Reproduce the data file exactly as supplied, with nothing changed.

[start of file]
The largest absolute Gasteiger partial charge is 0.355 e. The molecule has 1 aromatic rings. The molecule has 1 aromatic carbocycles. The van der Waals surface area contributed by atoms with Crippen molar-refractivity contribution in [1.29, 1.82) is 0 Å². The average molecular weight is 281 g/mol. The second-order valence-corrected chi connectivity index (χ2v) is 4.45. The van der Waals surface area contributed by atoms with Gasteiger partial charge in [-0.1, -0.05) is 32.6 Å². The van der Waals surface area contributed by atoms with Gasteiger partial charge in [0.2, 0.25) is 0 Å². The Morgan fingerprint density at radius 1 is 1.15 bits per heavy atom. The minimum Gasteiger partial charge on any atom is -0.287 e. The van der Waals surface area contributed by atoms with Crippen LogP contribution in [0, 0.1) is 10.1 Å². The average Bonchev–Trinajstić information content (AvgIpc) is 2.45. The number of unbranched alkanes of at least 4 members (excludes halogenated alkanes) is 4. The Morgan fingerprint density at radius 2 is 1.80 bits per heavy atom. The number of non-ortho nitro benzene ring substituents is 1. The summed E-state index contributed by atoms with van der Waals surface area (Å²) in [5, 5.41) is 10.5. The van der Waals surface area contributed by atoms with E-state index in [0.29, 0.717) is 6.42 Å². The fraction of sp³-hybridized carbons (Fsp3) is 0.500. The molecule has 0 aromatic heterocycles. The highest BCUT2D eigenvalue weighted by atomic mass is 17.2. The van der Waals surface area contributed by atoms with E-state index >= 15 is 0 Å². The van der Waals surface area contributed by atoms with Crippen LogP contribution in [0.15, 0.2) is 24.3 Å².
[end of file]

The largest absolute Gasteiger partial charge is 0.355 e. The molecule has 1 aromatic rings. The molecule has 1 aromatic carbocycles. The van der Waals surface area contributed by atoms with Crippen molar-refractivity contribution in [1.29, 1.82) is 0 Å². The average molecular weight is 281 g/mol. The second-order valence-corrected chi connectivity index (χ2v) is 4.45. The van der Waals surface area contributed by atoms with Gasteiger partial charge in [-0.1, -0.05) is 32.6 Å². The van der Waals surface area contributed by atoms with Gasteiger partial charge in [0.2, 0.25) is 0 Å². The Morgan fingerprint density at radius 1 is 1.15 bits per heavy atom. The minimum Gasteiger partial charge on any atom is -0.287 e. The van der Waals surface area contributed by atoms with Crippen LogP contribution in [0, 0.1) is 10.1 Å². The average Bonchev–Trinajstić information content (AvgIpc) is 2.45. The number of unbranched alkanes of at least 4 members (excludes halogenated alkanes) is 4. The Morgan fingerprint density at radius 2 is 1.80 bits per heavy atom. The number of non-ortho nitro benzene ring substituents is 1. The summed E-state index contributed by atoms with van der Waals surface area (Å²) in [5, 5.41) is 10.5. The van der Waals surface area contributed by atoms with E-state index in [0.29, 0.717) is 6.42 Å². The fraction of sp³-hybridized carbons (Fsp3) is 0.500. The molecule has 0 aromatic heterocycles. The highest BCUT2D eigenvalue weighted by atomic mass is 17.2. The van der Waals surface area contributed by atoms with E-state index >= 15 is 0 Å². The van der Waals surface area contributed by atoms with Crippen LogP contribution in [0.15, 0.2) is 24.3 Å².